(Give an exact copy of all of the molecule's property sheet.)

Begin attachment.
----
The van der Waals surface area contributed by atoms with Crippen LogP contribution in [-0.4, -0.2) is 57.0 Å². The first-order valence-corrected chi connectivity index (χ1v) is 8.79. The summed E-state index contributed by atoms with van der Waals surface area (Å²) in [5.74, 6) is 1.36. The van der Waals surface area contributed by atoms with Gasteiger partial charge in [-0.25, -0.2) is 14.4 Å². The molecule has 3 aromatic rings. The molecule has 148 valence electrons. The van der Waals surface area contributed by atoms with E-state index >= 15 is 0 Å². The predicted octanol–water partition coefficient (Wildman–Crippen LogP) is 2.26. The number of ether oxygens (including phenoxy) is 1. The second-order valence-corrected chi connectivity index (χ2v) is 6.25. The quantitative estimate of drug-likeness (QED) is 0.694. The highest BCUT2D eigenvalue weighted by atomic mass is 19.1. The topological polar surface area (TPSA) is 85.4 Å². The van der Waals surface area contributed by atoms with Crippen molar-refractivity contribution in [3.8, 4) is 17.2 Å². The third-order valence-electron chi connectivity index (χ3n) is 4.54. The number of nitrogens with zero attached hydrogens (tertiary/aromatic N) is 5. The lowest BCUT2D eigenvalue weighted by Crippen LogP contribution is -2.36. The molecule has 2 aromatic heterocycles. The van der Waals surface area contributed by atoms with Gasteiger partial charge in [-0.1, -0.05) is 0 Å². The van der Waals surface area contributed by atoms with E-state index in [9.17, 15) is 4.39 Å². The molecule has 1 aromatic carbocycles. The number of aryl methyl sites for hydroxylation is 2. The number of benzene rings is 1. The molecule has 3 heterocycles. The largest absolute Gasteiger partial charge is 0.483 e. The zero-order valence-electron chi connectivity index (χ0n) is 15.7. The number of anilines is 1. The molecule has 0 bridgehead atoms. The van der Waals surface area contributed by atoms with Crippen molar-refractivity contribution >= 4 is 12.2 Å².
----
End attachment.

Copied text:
The van der Waals surface area contributed by atoms with Crippen LogP contribution in [-0.4, -0.2) is 57.0 Å². The first-order valence-corrected chi connectivity index (χ1v) is 8.79. The summed E-state index contributed by atoms with van der Waals surface area (Å²) in [5.74, 6) is 1.36. The van der Waals surface area contributed by atoms with Gasteiger partial charge in [-0.25, -0.2) is 14.4 Å². The molecule has 3 aromatic rings. The molecule has 148 valence electrons. The van der Waals surface area contributed by atoms with E-state index >= 15 is 0 Å². The predicted octanol–water partition coefficient (Wildman–Crippen LogP) is 2.26. The number of ether oxygens (including phenoxy) is 1. The second-order valence-corrected chi connectivity index (χ2v) is 6.25. The quantitative estimate of drug-likeness (QED) is 0.694. The highest BCUT2D eigenvalue weighted by atomic mass is 19.1. The topological polar surface area (TPSA) is 85.4 Å². The van der Waals surface area contributed by atoms with Crippen molar-refractivity contribution in [3.8, 4) is 17.2 Å². The third-order valence-electron chi connectivity index (χ3n) is 4.54. The number of nitrogens with zero attached hydrogens (tertiary/aromatic N) is 5. The lowest BCUT2D eigenvalue weighted by Crippen LogP contribution is -2.36. The molecule has 2 aromatic heterocycles. The van der Waals surface area contributed by atoms with Gasteiger partial charge in [-0.1, -0.05) is 0 Å². The van der Waals surface area contributed by atoms with E-state index in [9.17, 15) is 4.39 Å². The molecule has 1 aromatic carbocycles. The number of aryl methyl sites for hydroxylation is 2. The number of benzene rings is 1. The molecule has 3 heterocycles. The largest absolute Gasteiger partial charge is 0.483 e. The zero-order valence-electron chi connectivity index (χ0n) is 15.7. The number of anilines is 1. The molecule has 0 bridgehead atoms. The van der Waals surface area contributed by atoms with Crippen molar-refractivity contribution >= 4 is 12.2 Å².